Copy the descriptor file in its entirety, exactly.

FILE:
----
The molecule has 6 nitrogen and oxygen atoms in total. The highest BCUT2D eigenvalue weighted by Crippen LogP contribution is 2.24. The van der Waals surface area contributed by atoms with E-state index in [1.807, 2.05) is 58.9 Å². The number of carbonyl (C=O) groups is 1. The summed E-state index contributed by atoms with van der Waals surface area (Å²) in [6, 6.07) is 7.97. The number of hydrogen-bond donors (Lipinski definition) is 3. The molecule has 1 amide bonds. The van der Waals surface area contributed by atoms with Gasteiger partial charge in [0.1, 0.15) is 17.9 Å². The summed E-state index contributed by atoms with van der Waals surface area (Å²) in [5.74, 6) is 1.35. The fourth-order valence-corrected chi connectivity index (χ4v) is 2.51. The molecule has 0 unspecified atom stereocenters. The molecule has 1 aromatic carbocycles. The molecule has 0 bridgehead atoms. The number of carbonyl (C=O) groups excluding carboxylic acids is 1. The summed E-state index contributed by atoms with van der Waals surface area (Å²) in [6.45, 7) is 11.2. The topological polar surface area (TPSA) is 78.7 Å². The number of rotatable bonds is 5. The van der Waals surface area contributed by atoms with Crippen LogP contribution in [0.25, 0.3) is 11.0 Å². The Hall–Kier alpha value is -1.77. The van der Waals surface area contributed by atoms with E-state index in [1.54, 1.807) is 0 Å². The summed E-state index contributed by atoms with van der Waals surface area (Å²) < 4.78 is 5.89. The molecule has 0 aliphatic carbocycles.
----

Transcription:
The molecule has 6 nitrogen and oxygen atoms in total. The highest BCUT2D eigenvalue weighted by Crippen LogP contribution is 2.24. The van der Waals surface area contributed by atoms with E-state index in [1.807, 2.05) is 58.9 Å². The number of carbonyl (C=O) groups is 1. The summed E-state index contributed by atoms with van der Waals surface area (Å²) in [6, 6.07) is 7.97. The number of hydrogen-bond donors (Lipinski definition) is 3. The molecule has 1 amide bonds. The van der Waals surface area contributed by atoms with Gasteiger partial charge in [0.1, 0.15) is 17.9 Å². The summed E-state index contributed by atoms with van der Waals surface area (Å²) in [5.74, 6) is 1.35. The fourth-order valence-corrected chi connectivity index (χ4v) is 2.51. The molecule has 0 unspecified atom stereocenters. The molecule has 1 aromatic carbocycles. The molecule has 0 bridgehead atoms. The number of carbonyl (C=O) groups excluding carboxylic acids is 1. The summed E-state index contributed by atoms with van der Waals surface area (Å²) in [6.45, 7) is 11.2. The topological polar surface area (TPSA) is 78.7 Å². The number of rotatable bonds is 5. The van der Waals surface area contributed by atoms with Crippen LogP contribution in [0.25, 0.3) is 11.0 Å². The Hall–Kier alpha value is -1.77. The van der Waals surface area contributed by atoms with E-state index in [1.54, 1.807) is 0 Å². The summed E-state index contributed by atoms with van der Waals surface area (Å²) < 4.78 is 5.89. The molecule has 0 aliphatic carbocycles.